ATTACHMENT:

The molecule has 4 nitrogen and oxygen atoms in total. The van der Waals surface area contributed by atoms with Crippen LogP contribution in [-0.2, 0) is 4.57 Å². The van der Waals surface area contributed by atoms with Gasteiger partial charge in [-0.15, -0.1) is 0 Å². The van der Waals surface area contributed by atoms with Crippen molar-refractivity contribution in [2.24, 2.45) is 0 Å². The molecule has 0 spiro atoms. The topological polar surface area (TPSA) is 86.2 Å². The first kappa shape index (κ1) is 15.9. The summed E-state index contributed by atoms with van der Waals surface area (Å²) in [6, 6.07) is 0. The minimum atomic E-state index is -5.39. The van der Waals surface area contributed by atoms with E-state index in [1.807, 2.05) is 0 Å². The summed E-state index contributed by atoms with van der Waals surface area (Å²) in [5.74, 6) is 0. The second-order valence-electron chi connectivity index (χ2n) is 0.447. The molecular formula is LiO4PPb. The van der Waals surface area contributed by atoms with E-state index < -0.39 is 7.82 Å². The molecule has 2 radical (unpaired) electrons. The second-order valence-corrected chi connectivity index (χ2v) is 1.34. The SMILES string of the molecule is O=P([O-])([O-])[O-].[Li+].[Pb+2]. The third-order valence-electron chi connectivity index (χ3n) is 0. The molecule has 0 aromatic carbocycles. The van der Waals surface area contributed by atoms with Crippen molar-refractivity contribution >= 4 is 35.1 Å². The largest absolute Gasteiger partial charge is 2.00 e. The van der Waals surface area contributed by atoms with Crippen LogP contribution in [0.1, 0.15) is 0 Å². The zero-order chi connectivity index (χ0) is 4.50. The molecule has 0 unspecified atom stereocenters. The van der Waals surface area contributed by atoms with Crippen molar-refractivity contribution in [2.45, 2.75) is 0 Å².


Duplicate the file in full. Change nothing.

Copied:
The molecule has 4 nitrogen and oxygen atoms in total. The van der Waals surface area contributed by atoms with Crippen LogP contribution in [-0.2, 0) is 4.57 Å². The van der Waals surface area contributed by atoms with Gasteiger partial charge in [-0.15, -0.1) is 0 Å². The van der Waals surface area contributed by atoms with Crippen molar-refractivity contribution in [2.24, 2.45) is 0 Å². The molecule has 0 spiro atoms. The topological polar surface area (TPSA) is 86.2 Å². The first kappa shape index (κ1) is 15.9. The summed E-state index contributed by atoms with van der Waals surface area (Å²) in [6, 6.07) is 0. The minimum atomic E-state index is -5.39. The van der Waals surface area contributed by atoms with E-state index in [1.807, 2.05) is 0 Å². The summed E-state index contributed by atoms with van der Waals surface area (Å²) in [5.74, 6) is 0. The second-order valence-electron chi connectivity index (χ2n) is 0.447. The molecular formula is LiO4PPb. The van der Waals surface area contributed by atoms with E-state index < -0.39 is 7.82 Å². The molecule has 2 radical (unpaired) electrons. The second-order valence-corrected chi connectivity index (χ2v) is 1.34. The SMILES string of the molecule is O=P([O-])([O-])[O-].[Li+].[Pb+2]. The third-order valence-electron chi connectivity index (χ3n) is 0. The molecule has 0 aromatic carbocycles. The van der Waals surface area contributed by atoms with Crippen molar-refractivity contribution >= 4 is 35.1 Å². The largest absolute Gasteiger partial charge is 2.00 e. The van der Waals surface area contributed by atoms with Crippen LogP contribution in [0.1, 0.15) is 0 Å². The zero-order chi connectivity index (χ0) is 4.50. The molecule has 0 unspecified atom stereocenters. The van der Waals surface area contributed by atoms with Crippen molar-refractivity contribution in [2.45, 2.75) is 0 Å².